If the CFL officials were in college, they would be given an A+ for their effort this season.
It's just the 2.5% of calls that are blown are remembered instead of the ones that were made properly. Director of officiating George Black said his crew is holding the standard set last season, while there are fewer flags being thrown overall.
"In all honesty, we're around the 94 percent mark for good calls," Black said. "Another four percent are marginal calls on plays that require judgement. There could be a foul, but it didn't have a complete bearing on the play as we needed it to. Then we have about 2.5 to three percent that are incorrect."
The actual perception this year is more flags are flying per game, but the number is actually down, dropping to 22.6 per start compared to 23.4 last season. So far in 2007, preventable fouls (offside, procedure, time count, etc.) make up 47.6% of the flags, which is a 2.5% increase from last year at this time. Technical fouls are down, while roughing fouls are up.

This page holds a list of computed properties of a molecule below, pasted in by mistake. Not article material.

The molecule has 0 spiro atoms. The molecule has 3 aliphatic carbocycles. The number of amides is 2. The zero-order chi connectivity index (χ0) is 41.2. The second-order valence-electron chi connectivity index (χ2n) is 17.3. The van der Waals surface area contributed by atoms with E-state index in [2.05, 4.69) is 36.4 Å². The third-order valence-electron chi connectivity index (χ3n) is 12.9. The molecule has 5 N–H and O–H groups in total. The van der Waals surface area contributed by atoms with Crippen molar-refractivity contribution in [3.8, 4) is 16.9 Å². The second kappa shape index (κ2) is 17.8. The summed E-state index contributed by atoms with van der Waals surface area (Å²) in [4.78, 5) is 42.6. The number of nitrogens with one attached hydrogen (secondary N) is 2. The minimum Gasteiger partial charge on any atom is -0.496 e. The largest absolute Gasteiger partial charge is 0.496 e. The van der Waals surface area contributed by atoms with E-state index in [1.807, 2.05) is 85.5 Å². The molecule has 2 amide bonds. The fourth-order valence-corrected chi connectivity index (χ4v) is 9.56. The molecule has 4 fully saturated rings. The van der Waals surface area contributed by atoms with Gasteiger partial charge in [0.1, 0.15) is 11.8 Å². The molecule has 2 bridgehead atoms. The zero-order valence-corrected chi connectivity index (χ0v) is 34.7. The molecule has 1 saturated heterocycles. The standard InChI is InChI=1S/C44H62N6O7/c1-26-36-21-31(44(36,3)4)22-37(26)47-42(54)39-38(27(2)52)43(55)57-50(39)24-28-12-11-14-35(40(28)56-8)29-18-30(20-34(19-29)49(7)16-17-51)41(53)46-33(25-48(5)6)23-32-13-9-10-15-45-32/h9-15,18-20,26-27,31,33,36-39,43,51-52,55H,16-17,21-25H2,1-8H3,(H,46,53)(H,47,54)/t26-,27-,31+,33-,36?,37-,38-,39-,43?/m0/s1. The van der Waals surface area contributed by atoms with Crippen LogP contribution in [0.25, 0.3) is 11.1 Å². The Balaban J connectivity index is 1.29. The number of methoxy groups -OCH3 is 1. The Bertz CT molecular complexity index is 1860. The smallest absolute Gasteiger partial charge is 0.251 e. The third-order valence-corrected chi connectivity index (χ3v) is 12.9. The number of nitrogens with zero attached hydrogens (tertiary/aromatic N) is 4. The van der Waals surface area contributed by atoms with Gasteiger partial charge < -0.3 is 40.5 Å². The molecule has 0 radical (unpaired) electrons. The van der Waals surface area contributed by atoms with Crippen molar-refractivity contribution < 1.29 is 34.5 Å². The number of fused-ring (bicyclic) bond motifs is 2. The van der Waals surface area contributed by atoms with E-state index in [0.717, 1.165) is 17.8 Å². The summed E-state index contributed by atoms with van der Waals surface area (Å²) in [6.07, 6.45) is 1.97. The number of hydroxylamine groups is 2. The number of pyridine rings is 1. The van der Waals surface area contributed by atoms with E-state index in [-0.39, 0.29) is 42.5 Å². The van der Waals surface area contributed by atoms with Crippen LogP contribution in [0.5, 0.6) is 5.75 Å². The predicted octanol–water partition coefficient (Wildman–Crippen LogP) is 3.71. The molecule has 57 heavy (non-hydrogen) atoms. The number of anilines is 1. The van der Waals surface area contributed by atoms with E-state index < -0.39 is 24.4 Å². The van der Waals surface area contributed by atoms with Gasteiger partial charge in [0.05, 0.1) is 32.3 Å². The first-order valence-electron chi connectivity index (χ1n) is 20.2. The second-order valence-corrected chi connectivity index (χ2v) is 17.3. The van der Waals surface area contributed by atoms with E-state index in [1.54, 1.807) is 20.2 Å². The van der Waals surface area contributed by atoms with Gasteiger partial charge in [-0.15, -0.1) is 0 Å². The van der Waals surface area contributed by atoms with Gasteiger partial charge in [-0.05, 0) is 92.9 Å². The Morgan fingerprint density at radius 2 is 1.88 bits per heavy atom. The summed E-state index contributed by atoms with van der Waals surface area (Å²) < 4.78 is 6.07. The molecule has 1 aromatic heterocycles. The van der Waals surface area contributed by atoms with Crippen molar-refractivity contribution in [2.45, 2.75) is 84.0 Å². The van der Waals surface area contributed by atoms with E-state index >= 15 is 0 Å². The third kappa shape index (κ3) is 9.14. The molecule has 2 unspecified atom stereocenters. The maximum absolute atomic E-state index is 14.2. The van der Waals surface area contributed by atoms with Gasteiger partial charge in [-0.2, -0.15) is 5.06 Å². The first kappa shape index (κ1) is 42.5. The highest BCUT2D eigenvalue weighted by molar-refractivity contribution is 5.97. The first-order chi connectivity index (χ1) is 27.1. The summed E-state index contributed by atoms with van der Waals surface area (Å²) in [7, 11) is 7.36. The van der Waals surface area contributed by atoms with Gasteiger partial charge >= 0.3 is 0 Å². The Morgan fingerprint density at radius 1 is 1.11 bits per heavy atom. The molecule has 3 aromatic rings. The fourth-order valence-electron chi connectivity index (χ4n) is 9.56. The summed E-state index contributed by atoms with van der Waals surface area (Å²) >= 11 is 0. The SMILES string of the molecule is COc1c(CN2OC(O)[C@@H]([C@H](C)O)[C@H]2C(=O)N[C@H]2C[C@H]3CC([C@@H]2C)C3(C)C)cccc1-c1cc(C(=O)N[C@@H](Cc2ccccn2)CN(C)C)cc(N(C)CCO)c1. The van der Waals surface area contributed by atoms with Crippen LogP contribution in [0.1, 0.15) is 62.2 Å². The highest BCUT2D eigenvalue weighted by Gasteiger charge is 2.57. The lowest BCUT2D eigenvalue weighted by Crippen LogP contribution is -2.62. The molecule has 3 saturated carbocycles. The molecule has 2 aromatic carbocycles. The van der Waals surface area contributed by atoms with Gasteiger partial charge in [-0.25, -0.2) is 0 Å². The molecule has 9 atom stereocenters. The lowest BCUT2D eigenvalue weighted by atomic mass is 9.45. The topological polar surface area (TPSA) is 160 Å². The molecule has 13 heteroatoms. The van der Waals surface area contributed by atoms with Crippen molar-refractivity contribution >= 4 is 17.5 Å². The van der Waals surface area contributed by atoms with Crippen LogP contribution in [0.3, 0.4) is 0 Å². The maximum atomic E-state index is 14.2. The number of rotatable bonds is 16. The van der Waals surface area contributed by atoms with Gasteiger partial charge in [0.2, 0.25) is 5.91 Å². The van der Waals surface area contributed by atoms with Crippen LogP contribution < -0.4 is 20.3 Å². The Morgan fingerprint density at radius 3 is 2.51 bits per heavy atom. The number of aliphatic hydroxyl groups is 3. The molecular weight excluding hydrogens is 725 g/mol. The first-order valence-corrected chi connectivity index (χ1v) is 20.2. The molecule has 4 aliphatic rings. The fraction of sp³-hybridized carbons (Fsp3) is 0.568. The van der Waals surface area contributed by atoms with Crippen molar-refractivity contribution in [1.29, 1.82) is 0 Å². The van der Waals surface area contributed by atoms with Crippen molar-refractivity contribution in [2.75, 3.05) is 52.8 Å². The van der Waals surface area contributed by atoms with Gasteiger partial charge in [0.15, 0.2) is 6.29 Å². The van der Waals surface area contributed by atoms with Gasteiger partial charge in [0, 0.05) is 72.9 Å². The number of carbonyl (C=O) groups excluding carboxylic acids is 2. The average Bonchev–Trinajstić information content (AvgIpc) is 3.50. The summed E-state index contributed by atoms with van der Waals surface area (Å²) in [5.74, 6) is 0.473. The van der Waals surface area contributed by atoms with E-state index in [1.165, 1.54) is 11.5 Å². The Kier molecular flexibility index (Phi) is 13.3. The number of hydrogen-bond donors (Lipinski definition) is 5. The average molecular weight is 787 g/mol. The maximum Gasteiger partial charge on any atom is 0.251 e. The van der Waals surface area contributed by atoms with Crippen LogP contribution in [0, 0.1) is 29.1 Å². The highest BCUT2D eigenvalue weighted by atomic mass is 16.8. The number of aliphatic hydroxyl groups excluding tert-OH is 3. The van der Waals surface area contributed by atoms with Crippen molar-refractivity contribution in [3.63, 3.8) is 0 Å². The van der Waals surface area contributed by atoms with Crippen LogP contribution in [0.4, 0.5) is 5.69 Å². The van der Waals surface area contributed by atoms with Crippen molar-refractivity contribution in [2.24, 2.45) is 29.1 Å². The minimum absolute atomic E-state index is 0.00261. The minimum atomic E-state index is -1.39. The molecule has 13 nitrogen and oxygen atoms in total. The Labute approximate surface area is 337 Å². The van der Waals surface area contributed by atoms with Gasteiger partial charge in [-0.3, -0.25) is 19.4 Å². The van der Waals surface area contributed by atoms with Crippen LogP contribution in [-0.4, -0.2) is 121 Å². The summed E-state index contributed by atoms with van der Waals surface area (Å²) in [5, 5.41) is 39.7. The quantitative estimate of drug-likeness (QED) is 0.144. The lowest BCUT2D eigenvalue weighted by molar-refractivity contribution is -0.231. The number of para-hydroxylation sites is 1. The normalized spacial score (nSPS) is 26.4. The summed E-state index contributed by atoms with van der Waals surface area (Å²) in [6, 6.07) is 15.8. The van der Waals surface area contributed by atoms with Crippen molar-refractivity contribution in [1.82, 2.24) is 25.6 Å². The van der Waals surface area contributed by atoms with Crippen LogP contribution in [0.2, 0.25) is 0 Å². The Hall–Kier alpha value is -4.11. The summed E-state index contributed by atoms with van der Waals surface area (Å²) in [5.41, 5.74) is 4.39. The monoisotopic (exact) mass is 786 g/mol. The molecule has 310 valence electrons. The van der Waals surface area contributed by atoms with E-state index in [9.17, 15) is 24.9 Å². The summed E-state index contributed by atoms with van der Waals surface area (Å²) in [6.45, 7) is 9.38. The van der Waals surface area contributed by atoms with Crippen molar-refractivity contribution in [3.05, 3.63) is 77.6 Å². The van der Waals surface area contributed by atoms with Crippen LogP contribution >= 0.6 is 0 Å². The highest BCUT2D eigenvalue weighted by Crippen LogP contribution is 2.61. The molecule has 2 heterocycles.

This past weekend, Black said the officiating jobs were great, aside from three plays which caused him concern.
An Andrew Nowacki catch that was overturned on replay review Friday should have stood up because the Edmonton Eskimos receiver took four steps and survived contact with a defender.
In the Montreal Alouettes game, a quick whistle on a Paris Jackson fumble likely cost the Alouettes a touchdown, but it had no bearing on the outcome.
And in Winnipeg, the onside kick try that was ruled simultaneous and given to the Bombers should have been kicked again.
"The guys really beat themselves up about it," Black said. "Everybody understands how important it is. People make a living at this, and we want to get it right. The guys take it very seriously. Every now and then, we have a brain cramp."
Given the low mark of 2.5%, how many people can say they go through a work day with a higher efficiency rating?
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